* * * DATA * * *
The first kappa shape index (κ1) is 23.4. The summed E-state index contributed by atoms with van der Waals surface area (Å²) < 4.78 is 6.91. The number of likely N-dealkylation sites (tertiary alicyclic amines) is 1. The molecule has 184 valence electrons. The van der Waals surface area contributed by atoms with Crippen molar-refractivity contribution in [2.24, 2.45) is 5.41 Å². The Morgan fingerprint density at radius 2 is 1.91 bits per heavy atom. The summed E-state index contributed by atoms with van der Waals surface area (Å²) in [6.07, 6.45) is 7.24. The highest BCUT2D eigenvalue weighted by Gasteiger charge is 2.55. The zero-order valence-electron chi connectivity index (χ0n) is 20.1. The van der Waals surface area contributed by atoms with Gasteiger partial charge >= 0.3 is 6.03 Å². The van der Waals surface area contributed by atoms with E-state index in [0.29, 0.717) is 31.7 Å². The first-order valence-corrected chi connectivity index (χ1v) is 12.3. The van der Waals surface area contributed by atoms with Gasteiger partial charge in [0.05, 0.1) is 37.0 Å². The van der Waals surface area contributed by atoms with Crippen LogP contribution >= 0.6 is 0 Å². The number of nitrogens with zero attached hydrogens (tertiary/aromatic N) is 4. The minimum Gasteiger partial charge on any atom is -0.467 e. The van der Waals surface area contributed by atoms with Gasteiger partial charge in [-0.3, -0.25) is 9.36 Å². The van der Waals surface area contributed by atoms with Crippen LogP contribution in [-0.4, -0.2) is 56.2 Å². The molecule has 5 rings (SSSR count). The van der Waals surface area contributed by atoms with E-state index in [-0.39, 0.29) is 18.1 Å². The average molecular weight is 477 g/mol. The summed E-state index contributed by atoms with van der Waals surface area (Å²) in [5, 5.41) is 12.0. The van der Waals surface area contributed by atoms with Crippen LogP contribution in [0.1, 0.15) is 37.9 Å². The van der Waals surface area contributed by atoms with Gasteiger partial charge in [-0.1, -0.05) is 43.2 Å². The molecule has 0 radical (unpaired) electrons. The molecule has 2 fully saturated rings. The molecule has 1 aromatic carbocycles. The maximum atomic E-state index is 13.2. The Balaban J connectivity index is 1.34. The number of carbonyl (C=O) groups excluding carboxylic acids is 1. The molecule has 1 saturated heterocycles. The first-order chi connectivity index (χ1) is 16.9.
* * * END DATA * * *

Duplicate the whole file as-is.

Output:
The first kappa shape index (κ1) is 23.4. The summed E-state index contributed by atoms with van der Waals surface area (Å²) < 4.78 is 6.91. The number of likely N-dealkylation sites (tertiary alicyclic amines) is 1. The molecule has 184 valence electrons. The van der Waals surface area contributed by atoms with Crippen molar-refractivity contribution in [2.24, 2.45) is 5.41 Å². The Morgan fingerprint density at radius 2 is 1.91 bits per heavy atom. The summed E-state index contributed by atoms with van der Waals surface area (Å²) in [6.07, 6.45) is 7.24. The highest BCUT2D eigenvalue weighted by Gasteiger charge is 2.55. The zero-order valence-electron chi connectivity index (χ0n) is 20.1. The van der Waals surface area contributed by atoms with Gasteiger partial charge >= 0.3 is 6.03 Å². The van der Waals surface area contributed by atoms with E-state index in [0.29, 0.717) is 31.7 Å². The first-order valence-corrected chi connectivity index (χ1v) is 12.3. The van der Waals surface area contributed by atoms with Gasteiger partial charge in [0.05, 0.1) is 37.0 Å². The van der Waals surface area contributed by atoms with Crippen LogP contribution >= 0.6 is 0 Å². The number of nitrogens with zero attached hydrogens (tertiary/aromatic N) is 4. The minimum Gasteiger partial charge on any atom is -0.467 e. The van der Waals surface area contributed by atoms with Gasteiger partial charge in [-0.3, -0.25) is 9.36 Å². The van der Waals surface area contributed by atoms with Crippen LogP contribution in [-0.4, -0.2) is 56.2 Å². The molecule has 5 rings (SSSR count). The van der Waals surface area contributed by atoms with E-state index in [-0.39, 0.29) is 18.1 Å². The average molecular weight is 477 g/mol. The summed E-state index contributed by atoms with van der Waals surface area (Å²) in [5, 5.41) is 12.0. The van der Waals surface area contributed by atoms with Crippen LogP contribution in [0.1, 0.15) is 37.9 Å². The van der Waals surface area contributed by atoms with Gasteiger partial charge in [-0.1, -0.05) is 43.2 Å². The molecule has 0 radical (unpaired) electrons. The molecule has 2 fully saturated rings. The molecule has 1 aromatic carbocycles. The maximum atomic E-state index is 13.2. The Balaban J connectivity index is 1.34. The number of carbonyl (C=O) groups excluding carboxylic acids is 1. The molecule has 1 saturated heterocycles. The first-order chi connectivity index (χ1) is 16.9.